3

DIS – Week 5

Unfortunately after the week break for Halloween Dylan wasn’t as cooperative at his 5th DIS as he had grown to be in the previous ones.
He went in great, but he found it very difficult moving from the sand table which is what he always does first. After a little fussing and lashing out he then moved on to the next task which was puzzles and a shape shorter which is something that he really enjoys doing. He completed them all and after a gentle reminder to put them in the done box he did this successfully after every one he completed. He enjoyed doing the tasks at this table so much he tried to get the ones out from underneath for the next child. It was then time for the water tray.

IMG_0564.jpgAfter a very enjoyable time playing in the water tray it was then time to move onto the next table. This time thankfully he moved over great and took the object with him to match with the other object,he sat down nicely as he knew that he got to play in the lentils here and he really enjoys that. First of all she got him to do some letter matching and was very surprised that he could do this, though I had told her from the first one that numbers and letters were his up most favourite thing and he really enjoys. He then got very distressed when having to move on from matching letters but we managed to get him settled again by playing with a balloon and he then completed all the tasks at this table.

IMG_0687.jpgIt was then over to the carpet to play with the trains before heading home. I then chatted with the lovely lady while he was playing for a short while, we both agreed that the weeks have gone so fast and she said that she agrees with everything that they have said during the CDC clinics. She said we will discuss things further next week and hopes to have her report written up by then which would be great.

Lets hope the last ones goes smoothly and the speech therapist gets a chance to pop along and see how much he has improved with once a week so that she will then hopefully see him more often.

What is DIS?
DIS- Week 1
DIS- Week 2
DIS- Week 3
DIS- Week 4
– WeeOhana

6

Think about you.

Trying to keep on top of your own mental health is really vital in life.
I feel that it is really essential to try to keep a check on yourself whenever you have a child with additional needs.
It does completely take over on all of your thinking, planning, time and very quickly you can get very worn down.

You need to stop, breath and think about you.
How are you feeling?
– If you aren’t sure, talk to someone. A friend, partner, someone who understands. If you regularly feel low, that you can’t take much more contact your GP for a chat.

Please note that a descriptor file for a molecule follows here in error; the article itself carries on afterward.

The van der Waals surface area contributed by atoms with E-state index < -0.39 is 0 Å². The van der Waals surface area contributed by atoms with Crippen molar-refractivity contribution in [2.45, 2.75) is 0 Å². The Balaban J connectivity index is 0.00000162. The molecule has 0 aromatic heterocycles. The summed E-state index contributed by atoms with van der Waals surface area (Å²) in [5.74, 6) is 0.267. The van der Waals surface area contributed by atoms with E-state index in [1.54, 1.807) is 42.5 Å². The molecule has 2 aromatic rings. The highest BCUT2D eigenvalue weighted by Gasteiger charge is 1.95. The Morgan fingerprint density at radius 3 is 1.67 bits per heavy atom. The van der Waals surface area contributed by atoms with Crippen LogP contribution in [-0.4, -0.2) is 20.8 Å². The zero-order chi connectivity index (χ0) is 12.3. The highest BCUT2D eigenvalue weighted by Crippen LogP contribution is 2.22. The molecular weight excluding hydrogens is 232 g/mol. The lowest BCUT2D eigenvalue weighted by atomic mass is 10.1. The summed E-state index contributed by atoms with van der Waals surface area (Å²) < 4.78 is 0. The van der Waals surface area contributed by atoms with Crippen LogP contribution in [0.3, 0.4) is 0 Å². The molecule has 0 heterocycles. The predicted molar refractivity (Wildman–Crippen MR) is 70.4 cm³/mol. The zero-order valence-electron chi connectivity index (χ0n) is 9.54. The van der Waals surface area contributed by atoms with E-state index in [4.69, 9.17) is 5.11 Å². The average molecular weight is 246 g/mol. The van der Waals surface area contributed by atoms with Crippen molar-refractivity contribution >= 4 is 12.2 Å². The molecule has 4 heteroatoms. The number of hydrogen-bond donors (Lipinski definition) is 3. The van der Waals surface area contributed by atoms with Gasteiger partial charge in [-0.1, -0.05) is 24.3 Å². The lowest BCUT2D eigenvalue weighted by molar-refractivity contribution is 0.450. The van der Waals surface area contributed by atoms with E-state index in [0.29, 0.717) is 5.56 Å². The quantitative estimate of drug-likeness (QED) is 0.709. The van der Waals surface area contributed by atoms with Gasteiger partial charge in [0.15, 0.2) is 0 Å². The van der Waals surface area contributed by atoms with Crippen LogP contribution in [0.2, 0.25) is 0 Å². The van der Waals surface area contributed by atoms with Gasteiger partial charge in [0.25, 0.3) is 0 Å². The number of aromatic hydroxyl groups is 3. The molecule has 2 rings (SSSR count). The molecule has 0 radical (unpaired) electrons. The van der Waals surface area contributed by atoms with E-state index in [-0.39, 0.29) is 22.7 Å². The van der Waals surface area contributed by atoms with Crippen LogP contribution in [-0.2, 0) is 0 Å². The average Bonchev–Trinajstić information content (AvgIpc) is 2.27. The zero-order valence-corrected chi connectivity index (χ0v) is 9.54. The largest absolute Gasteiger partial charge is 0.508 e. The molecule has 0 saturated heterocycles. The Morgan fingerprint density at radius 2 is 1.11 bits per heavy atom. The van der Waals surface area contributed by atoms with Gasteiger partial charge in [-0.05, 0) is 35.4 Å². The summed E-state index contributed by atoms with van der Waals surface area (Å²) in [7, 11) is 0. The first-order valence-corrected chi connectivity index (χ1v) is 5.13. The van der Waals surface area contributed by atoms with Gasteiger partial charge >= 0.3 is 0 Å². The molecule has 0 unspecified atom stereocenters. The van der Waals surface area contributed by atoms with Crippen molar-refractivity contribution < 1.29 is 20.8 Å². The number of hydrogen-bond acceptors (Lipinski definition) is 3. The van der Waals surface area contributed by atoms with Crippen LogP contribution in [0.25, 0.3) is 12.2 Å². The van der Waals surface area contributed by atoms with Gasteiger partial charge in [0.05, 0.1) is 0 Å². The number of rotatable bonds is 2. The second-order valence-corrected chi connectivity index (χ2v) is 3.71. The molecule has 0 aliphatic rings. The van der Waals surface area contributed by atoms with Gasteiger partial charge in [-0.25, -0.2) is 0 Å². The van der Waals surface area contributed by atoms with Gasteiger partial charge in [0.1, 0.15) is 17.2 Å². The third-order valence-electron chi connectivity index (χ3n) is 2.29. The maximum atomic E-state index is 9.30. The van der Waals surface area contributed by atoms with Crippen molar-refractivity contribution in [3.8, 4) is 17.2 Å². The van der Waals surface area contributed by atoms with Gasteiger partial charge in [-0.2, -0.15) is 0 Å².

When is the last time you did something for you?
– Have you managed to have some time to yourself or with other adults to actually relax?
I don’t mean just tidying when the kids have gone to bed, having a coffee, I mean something properly for you. Make sure to visit your friends, get out of the house and go for a walk, go to the shops and only look at things for you, do something that you enjoy and try to make it a regular thing!

Are you just holding on, or are you standing up tall? 
– 
Standing up tall? Fantastic! Though if you are just holding on, feel like you are at the edge, stretched too your limit, at the edge. Seek help. With kids with additional needs you never know what is around the corner and you don’t want it to be the thing to tip you over.
Your child/ren need you. More so than others, if you won’t fight to get them what they need, who will? GPs are very understanding and supportive. Don’t make an appointment for a few weeks down the line, take the emergency appointment and get seen that day. You need it.

Yes, you may have been here before and got back on your feet, and forgotten it for a while, but it will come back when you least expect it.
Please don’t feel embarrassed, scared, afraid, just make that phone call.
Your family and friends may tell you that it will all be ok and that you are ok, but you have to feel it too, and I’m sure if you are in this position you do not feel it.
Them shrugging off what you tell them, ignoring it, or just replying with the generic “you will be ok.” That is not enough.
Go to the doctor, talk it through with a professional and then tell your family and friends you are getting help and you would like their support.

Sometimes family and friends are so used to seeing your strong exterior, your fight, your smile and get up and go that they can’t see how much you really are struggling deep down.

You can do this.
Support is out there.
Don’t be fobbed off.
Your family need you.